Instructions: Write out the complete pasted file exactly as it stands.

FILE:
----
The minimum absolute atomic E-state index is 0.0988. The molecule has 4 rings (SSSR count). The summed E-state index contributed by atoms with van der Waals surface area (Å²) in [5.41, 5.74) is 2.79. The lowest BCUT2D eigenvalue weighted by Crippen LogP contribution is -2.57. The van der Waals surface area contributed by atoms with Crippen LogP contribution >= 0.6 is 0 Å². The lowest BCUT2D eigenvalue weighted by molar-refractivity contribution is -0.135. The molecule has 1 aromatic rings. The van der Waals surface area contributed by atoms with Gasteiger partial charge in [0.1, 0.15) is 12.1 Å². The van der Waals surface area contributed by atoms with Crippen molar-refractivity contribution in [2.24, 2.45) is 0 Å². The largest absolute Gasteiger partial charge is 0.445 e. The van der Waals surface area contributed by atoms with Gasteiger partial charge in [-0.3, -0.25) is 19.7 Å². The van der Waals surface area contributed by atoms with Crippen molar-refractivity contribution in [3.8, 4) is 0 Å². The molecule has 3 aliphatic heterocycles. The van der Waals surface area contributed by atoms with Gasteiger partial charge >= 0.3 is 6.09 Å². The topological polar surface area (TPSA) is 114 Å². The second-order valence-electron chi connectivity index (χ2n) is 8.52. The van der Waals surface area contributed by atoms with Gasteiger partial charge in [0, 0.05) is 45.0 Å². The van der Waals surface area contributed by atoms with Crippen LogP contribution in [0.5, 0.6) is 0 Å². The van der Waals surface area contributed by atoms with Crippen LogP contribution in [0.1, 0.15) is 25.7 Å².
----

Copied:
The minimum absolute atomic E-state index is 0.0988. The molecule has 4 rings (SSSR count). The summed E-state index contributed by atoms with van der Waals surface area (Å²) in [5.41, 5.74) is 2.79. The lowest BCUT2D eigenvalue weighted by Crippen LogP contribution is -2.57. The van der Waals surface area contributed by atoms with Crippen LogP contribution >= 0.6 is 0 Å². The lowest BCUT2D eigenvalue weighted by molar-refractivity contribution is -0.135. The molecule has 1 aromatic rings. The van der Waals surface area contributed by atoms with Gasteiger partial charge in [0.1, 0.15) is 12.1 Å². The van der Waals surface area contributed by atoms with Crippen molar-refractivity contribution in [2.24, 2.45) is 0 Å². The largest absolute Gasteiger partial charge is 0.445 e. The van der Waals surface area contributed by atoms with Gasteiger partial charge in [-0.3, -0.25) is 19.7 Å². The van der Waals surface area contributed by atoms with Crippen molar-refractivity contribution in [3.8, 4) is 0 Å². The molecule has 3 aliphatic heterocycles. The van der Waals surface area contributed by atoms with Gasteiger partial charge >= 0.3 is 6.09 Å². The topological polar surface area (TPSA) is 114 Å². The second-order valence-electron chi connectivity index (χ2n) is 8.52. The van der Waals surface area contributed by atoms with Gasteiger partial charge in [0, 0.05) is 45.0 Å². The van der Waals surface area contributed by atoms with Crippen LogP contribution in [0.5, 0.6) is 0 Å². The van der Waals surface area contributed by atoms with Crippen LogP contribution in [0.1, 0.15) is 25.7 Å².